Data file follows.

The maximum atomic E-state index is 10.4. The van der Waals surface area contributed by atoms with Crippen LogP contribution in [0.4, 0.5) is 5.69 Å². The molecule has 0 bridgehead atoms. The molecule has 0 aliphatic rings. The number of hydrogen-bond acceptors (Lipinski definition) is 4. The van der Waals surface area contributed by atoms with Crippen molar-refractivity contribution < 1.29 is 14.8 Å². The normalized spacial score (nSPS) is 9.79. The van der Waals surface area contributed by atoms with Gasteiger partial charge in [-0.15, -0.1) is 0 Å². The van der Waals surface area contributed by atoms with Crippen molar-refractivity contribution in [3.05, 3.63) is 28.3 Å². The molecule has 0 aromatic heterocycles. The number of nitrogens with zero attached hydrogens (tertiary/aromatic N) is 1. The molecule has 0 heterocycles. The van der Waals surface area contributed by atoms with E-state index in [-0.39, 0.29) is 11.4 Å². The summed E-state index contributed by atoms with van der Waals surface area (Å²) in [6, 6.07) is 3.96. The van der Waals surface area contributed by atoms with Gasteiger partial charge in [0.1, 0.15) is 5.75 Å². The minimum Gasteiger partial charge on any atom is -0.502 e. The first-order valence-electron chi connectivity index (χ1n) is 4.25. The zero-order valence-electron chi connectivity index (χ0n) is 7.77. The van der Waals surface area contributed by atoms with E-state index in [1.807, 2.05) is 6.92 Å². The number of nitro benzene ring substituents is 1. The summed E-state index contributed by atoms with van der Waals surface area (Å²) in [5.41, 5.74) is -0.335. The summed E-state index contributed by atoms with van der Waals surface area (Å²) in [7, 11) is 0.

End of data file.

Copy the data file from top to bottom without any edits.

The maximum atomic E-state index is 10.4. The van der Waals surface area contributed by atoms with Crippen LogP contribution in [0.4, 0.5) is 5.69 Å². The molecule has 0 bridgehead atoms. The molecule has 0 aliphatic rings. The number of hydrogen-bond acceptors (Lipinski definition) is 4. The van der Waals surface area contributed by atoms with Crippen molar-refractivity contribution < 1.29 is 14.8 Å². The normalized spacial score (nSPS) is 9.79. The van der Waals surface area contributed by atoms with Gasteiger partial charge in [-0.15, -0.1) is 0 Å². The van der Waals surface area contributed by atoms with Crippen molar-refractivity contribution in [3.05, 3.63) is 28.3 Å². The molecule has 0 aromatic heterocycles. The number of nitrogens with zero attached hydrogens (tertiary/aromatic N) is 1. The molecule has 0 heterocycles. The van der Waals surface area contributed by atoms with E-state index in [-0.39, 0.29) is 11.4 Å². The summed E-state index contributed by atoms with van der Waals surface area (Å²) in [6, 6.07) is 3.96. The van der Waals surface area contributed by atoms with Gasteiger partial charge in [0.1, 0.15) is 5.75 Å². The minimum Gasteiger partial charge on any atom is -0.502 e. The first-order valence-electron chi connectivity index (χ1n) is 4.25. The zero-order valence-electron chi connectivity index (χ0n) is 7.77. The van der Waals surface area contributed by atoms with E-state index in [1.807, 2.05) is 6.92 Å². The number of nitro benzene ring substituents is 1. The summed E-state index contributed by atoms with van der Waals surface area (Å²) in [5.41, 5.74) is -0.335. The summed E-state index contributed by atoms with van der Waals surface area (Å²) in [7, 11) is 0.